Anti-sex trade law constitutionality to be reviewed

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Anti-sex trade law constitutionality to be reviewed


A Seoul court has asked the Constitutional Court to review the constitutionality of an anti-prostitution law.

The Seoul Northern District Court said Wednesday it accepted the request of a 41-year-old woman, surnamed Kim, for the legal examination of a law which punishes women for prostitution and referred the case to the Constitutional Court for judgment.

The current Special Law on Sex Trade punishes women who provide sexual services in exchange for money as well as customers for up to one year in prison or a 3 million won ($2,829) fine.

If found guilty of coercing women to provide sex against their will, operators of brothels could face up to a 10-year prison term or 100 million won penalty under the current law.


The indicted Kim, who faces charges of providing prostitution in exchange for 130,000 won in July of last year in Dongdaemun District, central Seoul, submitted a petition to a court claiming the current law on sex trade infringes upon her rights of self-determination and equal rights.

In accepting Kim’s petition, Judge Oh Won-chan, who referred the case to the Constitutional Court, said, “providing sex in exchange for money is still a private matter” and it is “impossible to clearly know that sexual activity in the form of trade between two adult parties that is agreed upon brings grave harm to social norms.”

The judge said it is “justified to fully ban the sex trade in the country” but added the current law that subjects prostituted women to legal punishment is “against the guaranteeing of people’s fundamental rights.”

Judge Oh, however, did not question the constitutionality of punishing prostitution brokers and customers as it was not included in the indicted woman’s request for review.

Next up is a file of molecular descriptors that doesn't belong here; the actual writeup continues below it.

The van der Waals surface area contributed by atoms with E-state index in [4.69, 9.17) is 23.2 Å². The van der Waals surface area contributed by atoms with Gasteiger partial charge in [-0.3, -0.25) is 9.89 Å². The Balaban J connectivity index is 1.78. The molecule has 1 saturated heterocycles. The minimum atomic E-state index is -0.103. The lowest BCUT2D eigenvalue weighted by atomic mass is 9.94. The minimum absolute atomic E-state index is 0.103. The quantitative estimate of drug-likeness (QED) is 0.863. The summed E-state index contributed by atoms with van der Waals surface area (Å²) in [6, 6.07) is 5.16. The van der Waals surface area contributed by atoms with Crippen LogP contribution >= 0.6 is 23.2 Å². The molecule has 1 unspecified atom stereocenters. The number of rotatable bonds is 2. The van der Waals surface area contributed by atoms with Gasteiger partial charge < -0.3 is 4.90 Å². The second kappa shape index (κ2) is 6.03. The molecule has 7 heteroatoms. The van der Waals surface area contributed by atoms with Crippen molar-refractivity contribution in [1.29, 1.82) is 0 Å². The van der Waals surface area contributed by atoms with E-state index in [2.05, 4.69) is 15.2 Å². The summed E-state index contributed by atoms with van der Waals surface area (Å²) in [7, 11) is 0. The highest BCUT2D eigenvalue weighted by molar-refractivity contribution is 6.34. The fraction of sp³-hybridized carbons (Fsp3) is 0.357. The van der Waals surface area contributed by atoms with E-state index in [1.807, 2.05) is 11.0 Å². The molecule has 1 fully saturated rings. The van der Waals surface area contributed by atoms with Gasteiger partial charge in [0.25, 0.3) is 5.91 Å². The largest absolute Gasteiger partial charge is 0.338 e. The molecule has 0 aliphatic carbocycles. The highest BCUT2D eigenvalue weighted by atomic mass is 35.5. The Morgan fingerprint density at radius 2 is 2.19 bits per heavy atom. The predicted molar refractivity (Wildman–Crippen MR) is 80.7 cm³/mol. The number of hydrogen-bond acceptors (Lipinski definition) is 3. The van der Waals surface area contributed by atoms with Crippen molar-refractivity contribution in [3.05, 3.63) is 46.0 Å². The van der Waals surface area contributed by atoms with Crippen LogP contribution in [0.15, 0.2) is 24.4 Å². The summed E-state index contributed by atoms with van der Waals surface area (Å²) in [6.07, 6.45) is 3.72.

The special law was put into effect in 2004 against the backdrop of an incident in brothels in a red-light district in Gunsan, North Jeolla, in 2002, when a fire killed 14 women who were locked inside brothels, sparking a public outcry.

Anyone who is found providing sex for money can receive jail time and fines, but the law exempts those who are deemed coerced to provide prostitution against their will from punishment as they are viewed as victims, which Kim, the petitioner, claims violates her equal rights.

“This is the first verdict that recognizes punishing women caught for sex trade [which the two parties agreed on] could be in violation of the constitutional laws,” said a court official, who spoke on the condition of anonymity.

“The request for the legal interpretation has significance in that it intends to protect the fundamental rights of those women in the underground industry.”

Cho Bae-sook, who proposed the special sex trade law nine years ago during her stint as a now-defunct Uri Party lawmaker, said there should be no change in the nine-year-old special law.

“If we do not punish women in the sex business out of respect for their self-determination, another controversy on the principle of equity could rise as only customers and brothel operators would face punishment.”

As Seoul’s district court accepted the request for a review, the court’s deliberation on Kim’s indictment charge is delayed until the Constitutional Court’s judgment on the case.

By Lee Yu-jeong, Kang Jin-kyu []
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